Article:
It is estimated that the unfortunate, hard-pressed, honest-to-God person who is trying to pay motor insurance by instalment or otherwise has to pay £70 or more to prop up the uninsured driver who has caused these accidents and crippled the bureau. I want to say that this debate has brought about a change of heart in the Government who have brought forward proposals. We welcome and support them. We are glad that we brought the Government out into the open and got them to do something in respect of it. I want to say that much will depend on the future.

I am asking the Government to bring the insurance companies, there are over 20 operating in motor insurance, around the table to ask them to take their fair share of motor risk across the board. It can be done and the unfortunate motorist is asking the Government to do it. So, let us do it.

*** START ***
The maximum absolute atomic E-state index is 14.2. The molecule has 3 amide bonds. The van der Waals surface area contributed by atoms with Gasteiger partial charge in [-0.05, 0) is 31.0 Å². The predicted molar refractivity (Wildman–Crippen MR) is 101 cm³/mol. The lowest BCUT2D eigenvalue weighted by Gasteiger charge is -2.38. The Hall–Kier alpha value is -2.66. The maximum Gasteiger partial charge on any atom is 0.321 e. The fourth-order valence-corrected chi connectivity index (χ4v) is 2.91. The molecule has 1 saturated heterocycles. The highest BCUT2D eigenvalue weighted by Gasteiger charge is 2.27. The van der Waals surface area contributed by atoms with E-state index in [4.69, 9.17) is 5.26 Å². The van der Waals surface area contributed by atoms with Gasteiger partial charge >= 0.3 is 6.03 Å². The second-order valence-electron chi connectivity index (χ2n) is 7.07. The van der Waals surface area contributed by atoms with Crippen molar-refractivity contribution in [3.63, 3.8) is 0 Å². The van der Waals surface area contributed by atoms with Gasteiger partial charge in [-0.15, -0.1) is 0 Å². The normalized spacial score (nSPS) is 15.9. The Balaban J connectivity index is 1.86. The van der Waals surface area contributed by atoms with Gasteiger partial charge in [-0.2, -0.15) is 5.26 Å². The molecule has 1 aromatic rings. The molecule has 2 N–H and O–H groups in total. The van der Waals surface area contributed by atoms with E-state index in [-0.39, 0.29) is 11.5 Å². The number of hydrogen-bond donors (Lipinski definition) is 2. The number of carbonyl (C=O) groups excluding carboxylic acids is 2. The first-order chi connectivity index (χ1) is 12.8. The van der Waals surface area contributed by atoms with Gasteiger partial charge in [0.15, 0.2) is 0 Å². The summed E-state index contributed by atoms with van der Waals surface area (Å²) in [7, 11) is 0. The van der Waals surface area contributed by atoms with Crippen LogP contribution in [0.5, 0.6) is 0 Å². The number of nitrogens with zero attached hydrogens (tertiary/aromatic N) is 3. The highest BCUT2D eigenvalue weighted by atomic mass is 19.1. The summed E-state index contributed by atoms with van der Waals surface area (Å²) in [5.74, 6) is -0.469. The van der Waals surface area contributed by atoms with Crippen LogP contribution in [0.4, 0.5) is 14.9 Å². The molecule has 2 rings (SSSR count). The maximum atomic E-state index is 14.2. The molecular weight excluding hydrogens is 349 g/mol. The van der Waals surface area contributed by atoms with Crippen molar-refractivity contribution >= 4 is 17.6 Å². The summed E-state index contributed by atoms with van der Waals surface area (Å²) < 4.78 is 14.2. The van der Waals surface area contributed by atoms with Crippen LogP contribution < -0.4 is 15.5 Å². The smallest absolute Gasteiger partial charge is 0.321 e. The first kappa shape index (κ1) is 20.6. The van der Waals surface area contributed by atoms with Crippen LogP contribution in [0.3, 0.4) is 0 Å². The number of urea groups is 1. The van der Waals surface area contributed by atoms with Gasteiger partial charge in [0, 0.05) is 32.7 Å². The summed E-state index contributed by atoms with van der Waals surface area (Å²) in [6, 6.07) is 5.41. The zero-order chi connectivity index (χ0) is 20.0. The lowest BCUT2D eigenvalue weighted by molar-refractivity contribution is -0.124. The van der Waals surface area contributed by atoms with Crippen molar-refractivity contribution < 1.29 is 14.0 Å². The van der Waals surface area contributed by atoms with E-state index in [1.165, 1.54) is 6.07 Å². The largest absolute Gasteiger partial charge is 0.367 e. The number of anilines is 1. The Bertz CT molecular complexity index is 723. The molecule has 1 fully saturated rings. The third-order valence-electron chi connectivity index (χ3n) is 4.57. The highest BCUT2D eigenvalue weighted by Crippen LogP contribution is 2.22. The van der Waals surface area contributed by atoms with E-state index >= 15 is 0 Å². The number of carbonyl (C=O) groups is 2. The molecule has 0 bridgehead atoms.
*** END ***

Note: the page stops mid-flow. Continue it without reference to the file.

Question put: "That amendment No. 1 in the name of the Minister for Industry and Commerce be made."
The Dáil divided: Tá, 72; Níl, 65.

  • Barnes, Monica.
  • Barrett, Seán.
  • Barry, Myra.
  • Begley, Michael.
  • Bell, Michael.
  • Bermingham, Joe.
  • Birmingham, George Martin.
  • Boland, John.
  • Bruton, John.
  • Bruton, Richard.
  • Burke, Liam.
  • Collins, Edward.
  • Conlon, John F.
  • Connaughton, Paul.
  • Coogan, Fintan.
  • Cooney, Patrick Mark.
  • Cosgrave, Liam T.
  • Cosgrave, Michael Joe.
  • Coveney, Hugh.
  • Creed, Donal.
  • Crotty, Kieran.
  • D'Arcy, Michael.
  • Deasy, Martin Austin.
  • Desmond, Eilecn.
  • Mitchell, Gay.
  • Mitchell, Jim.
  • Molony, David.
  • Moynihan, Michael.
  • Naughten, Liam.
  • Nealon, Ted.
  • Noonan, Michael. (Limerick East)
  • O'Brien, Fergus.
  • O'Brien, Willie.
  • O'Keeffe, Jim.
  • O'Leary, Michael.
  • O'Sullivan, Toddy.
  • Donnellan, John.
  • Dowling, Dick.
  • Doyle, Avril.
  • Doyle, Joe.
  • Dukes, Alan.
  • Durkan, Bernard J.
  • Enright, Thomas W.
  • Farrelly, John V.
  • Fennell, Nuala.
  • FitzGerald, Garret.
  • Flaherty, Mary.
  • Glenn, Alice.
  • Griffin, Brendan.
  • Harte, Patrick D.
  • Hegarty, Paddy.
  • Hussey, Gemma.
  • Kavanagh, Liam.
  • Kelly, John.
  • Kenny, Enda.
  • L'Estrange, Gerry.
  • McGahon, Brendan.
  • McGinley, Dinny.
  • McLoughlin, Frank.
  • Manning, Maurice.
  • Pattison, Séamus.